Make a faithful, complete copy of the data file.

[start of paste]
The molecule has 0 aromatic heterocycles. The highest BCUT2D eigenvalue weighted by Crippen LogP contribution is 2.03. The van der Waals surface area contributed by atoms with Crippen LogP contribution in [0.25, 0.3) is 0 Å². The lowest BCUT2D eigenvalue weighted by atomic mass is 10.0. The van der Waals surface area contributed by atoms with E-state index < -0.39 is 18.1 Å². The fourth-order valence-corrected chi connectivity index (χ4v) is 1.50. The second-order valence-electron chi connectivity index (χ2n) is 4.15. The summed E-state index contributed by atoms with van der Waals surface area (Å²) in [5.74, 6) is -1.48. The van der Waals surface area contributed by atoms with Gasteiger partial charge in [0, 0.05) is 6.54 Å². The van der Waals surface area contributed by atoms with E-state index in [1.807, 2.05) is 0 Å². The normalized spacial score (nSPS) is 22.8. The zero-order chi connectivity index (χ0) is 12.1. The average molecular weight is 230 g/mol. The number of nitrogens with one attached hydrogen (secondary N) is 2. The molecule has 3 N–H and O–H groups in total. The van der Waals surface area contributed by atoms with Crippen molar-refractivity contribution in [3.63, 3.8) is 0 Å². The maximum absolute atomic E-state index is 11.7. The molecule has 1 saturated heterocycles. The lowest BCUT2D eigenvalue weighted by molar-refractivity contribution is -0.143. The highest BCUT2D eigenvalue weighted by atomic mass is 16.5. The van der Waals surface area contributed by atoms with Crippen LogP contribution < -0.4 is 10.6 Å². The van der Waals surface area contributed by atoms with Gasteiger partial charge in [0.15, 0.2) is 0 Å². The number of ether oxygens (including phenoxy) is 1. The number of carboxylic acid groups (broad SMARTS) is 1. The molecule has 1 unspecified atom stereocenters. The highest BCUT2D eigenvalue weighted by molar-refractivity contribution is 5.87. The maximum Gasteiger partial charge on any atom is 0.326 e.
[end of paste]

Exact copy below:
The molecule has 0 aromatic heterocycles. The highest BCUT2D eigenvalue weighted by Crippen LogP contribution is 2.03. The van der Waals surface area contributed by atoms with Crippen LogP contribution in [0.25, 0.3) is 0 Å². The lowest BCUT2D eigenvalue weighted by atomic mass is 10.0. The van der Waals surface area contributed by atoms with E-state index < -0.39 is 18.1 Å². The fourth-order valence-corrected chi connectivity index (χ4v) is 1.50. The second-order valence-electron chi connectivity index (χ2n) is 4.15. The summed E-state index contributed by atoms with van der Waals surface area (Å²) in [5.74, 6) is -1.48. The van der Waals surface area contributed by atoms with Gasteiger partial charge in [0, 0.05) is 6.54 Å². The van der Waals surface area contributed by atoms with E-state index in [1.807, 2.05) is 0 Å². The normalized spacial score (nSPS) is 22.8. The zero-order chi connectivity index (χ0) is 12.1. The average molecular weight is 230 g/mol. The number of nitrogens with one attached hydrogen (secondary N) is 2. The molecule has 3 N–H and O–H groups in total. The van der Waals surface area contributed by atoms with Crippen molar-refractivity contribution in [3.63, 3.8) is 0 Å². The maximum absolute atomic E-state index is 11.7. The molecule has 1 saturated heterocycles. The lowest BCUT2D eigenvalue weighted by molar-refractivity contribution is -0.143. The highest BCUT2D eigenvalue weighted by atomic mass is 16.5. The van der Waals surface area contributed by atoms with Crippen LogP contribution < -0.4 is 10.6 Å². The van der Waals surface area contributed by atoms with Gasteiger partial charge in [0.15, 0.2) is 0 Å². The number of ether oxygens (including phenoxy) is 1. The number of carboxylic acid groups (broad SMARTS) is 1. The molecule has 1 unspecified atom stereocenters. The highest BCUT2D eigenvalue weighted by molar-refractivity contribution is 5.87. The maximum Gasteiger partial charge on any atom is 0.326 e.